Oh, how it let her off! And yet, no sooner had it done so and had I thereby tasted on the instant the sweetness of my wisdom, than I became aware of something much more extraordinary. It let her off—she showed me this for a minute, in spite of herself; but the next minute she showed me something quite different, which was, most wonderful of all, that she wished me to see her as not quite feeling why I should so much take for granted the person I had named. "Poor Briss?" her face and manner appeared suddenly to repeat—quite, moreover (and it was the drollest, saddest part), as if all our friends had stood about us to listen. Wherein did poor Briss so intimately concern her? What, pray, was my ground for such free reference to poor Briss? She quite repudiated poor Briss. She knew nothing at all about him, and the whole airy structure I had erected with his aid might have crumbled at the touch she thus administered if its solidity had depended only on that. I had a minute of surprise which, had it lasted another minute as surprise pure and simple, might almost as quickly have turned to something like chagrin. Fortunately it turned instead into something even more like enthusiasm than anything I had yet felt. The stroke was extraordinary, but extraordinary for its nobleness. I quickly saw in it, from the moment I had got my point of view, more fine things than ever. I saw for instance that, magnificently, she wished not to incriminate him. All that had passed between us had passed in silence, but it was a different matter for what might pass in sound. We looked at each other therefore with a strained smile over any question of identities. It was as if it had been one thing—to her confused, relaxed intensity—to give herself up to me, but quite another thing to give up somebody else.

And yet, superficially arrested as I was for the time, I directly afterwards recognised in this instinctive discrimination—the last, the expiring struggle of her native lucidity—a supremely convincing bit of evidence. It was still more convincing than if she had done any of the common things—stammered, changed colour, shown an apprehension of what the person named might have said to me. She had had it from me that he and I had talked about her, but there was nothing that she accepted the idea of his having been able to say. I saw—still more than this—that there was nothing to my purpose (since my purpose was to understand) that she would have had, as matters stood, coherence enough to impute to him. It was extremely curious to me to divine, just here, that she hadn't a glimmering of the real logic of Brissenden's happy effect on her nerves. It was the effect, as coming from him, that a beautiful delicacy forbade her as yet to give me her word for; and she was certainly herself in the stage of regarding it as an anomaly. Why, on the contrary, I might have wondered, shouldn't she have jumped at the chance, at the comfort, of seeing a preference trivial enough to be "worked" imputed to her? Why shouldn't she have been positively pleased that people might helpfully couple her name with that of the wrong man? Why, in short, in the language that Grace Brissenden and I had used together, was not that lady's husband the perfection of a red herring? Just because, I perceived, the relation that had established itself between them was, for its function, a real relation, the relation of a fellowship in resistance to doom.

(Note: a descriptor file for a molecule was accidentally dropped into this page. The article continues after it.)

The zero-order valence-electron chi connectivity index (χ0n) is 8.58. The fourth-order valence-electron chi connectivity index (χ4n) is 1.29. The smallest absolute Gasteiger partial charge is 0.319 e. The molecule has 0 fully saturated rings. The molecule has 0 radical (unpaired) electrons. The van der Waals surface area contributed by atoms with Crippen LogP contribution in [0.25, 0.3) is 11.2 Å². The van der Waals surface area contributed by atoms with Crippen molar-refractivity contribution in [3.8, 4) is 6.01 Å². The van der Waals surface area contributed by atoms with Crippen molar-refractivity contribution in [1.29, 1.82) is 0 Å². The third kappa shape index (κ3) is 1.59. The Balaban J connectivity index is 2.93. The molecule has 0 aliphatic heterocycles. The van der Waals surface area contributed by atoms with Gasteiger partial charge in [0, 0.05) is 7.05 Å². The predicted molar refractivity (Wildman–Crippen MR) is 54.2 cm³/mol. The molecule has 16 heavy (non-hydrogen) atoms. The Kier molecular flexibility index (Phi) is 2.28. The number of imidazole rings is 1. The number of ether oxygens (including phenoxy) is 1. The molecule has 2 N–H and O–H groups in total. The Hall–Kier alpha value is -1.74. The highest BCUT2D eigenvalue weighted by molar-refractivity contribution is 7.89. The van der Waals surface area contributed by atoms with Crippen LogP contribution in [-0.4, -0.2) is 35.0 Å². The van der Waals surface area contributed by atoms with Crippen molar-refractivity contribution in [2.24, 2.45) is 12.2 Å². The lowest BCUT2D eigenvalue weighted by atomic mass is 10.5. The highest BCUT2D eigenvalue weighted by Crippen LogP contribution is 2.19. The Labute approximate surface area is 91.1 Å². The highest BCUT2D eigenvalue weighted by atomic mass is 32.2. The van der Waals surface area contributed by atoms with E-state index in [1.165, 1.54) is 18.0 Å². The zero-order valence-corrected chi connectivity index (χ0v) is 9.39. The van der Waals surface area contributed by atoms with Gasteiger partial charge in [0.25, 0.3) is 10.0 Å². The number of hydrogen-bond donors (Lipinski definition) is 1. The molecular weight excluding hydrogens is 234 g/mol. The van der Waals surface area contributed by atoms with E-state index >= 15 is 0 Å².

Nothing could have been stranger than for me so to know it was while the stricken parties themselves were in ignorance; but nothing, at the same time, could have been, as I have since made out, more magnanimous than Mrs. Server's attitude. She moved, groping and panting, in the gathering dusk of her fate, but there were calculations she still could dimly make. One of these was that she must drag no one else in. I verily believe that, for that matter, she had scruples, poignant and exquisite, even about letting our friend himself see how much she liked to be with him. She wouldn't, at all events, let another see. I saw what I saw, I felt what I felt, but such things were exactly a sign that I could take care of myself. There was apparently, I was obliged to admit, but little apprehension in her of her unduly showing that our meeting had been anything of a blessing to her. There was no one indeed just then to be the wiser for it; I might perhaps else even have feared that she would have been influenced to treat the incident as closed. I had, for that matter, no wish to prolong it beyond her own convenience; it had already told me everything it could possibly tell. I thought I knew moreover what she would have got from it. I preferred, none the less, that we should separate by my own act; I wanted not to see her move in order to be free of me. So I stood up, to put her more at her ease, and it was while I remained before her that I tried to turn to her advantage what I had committed myself to about Brissenden.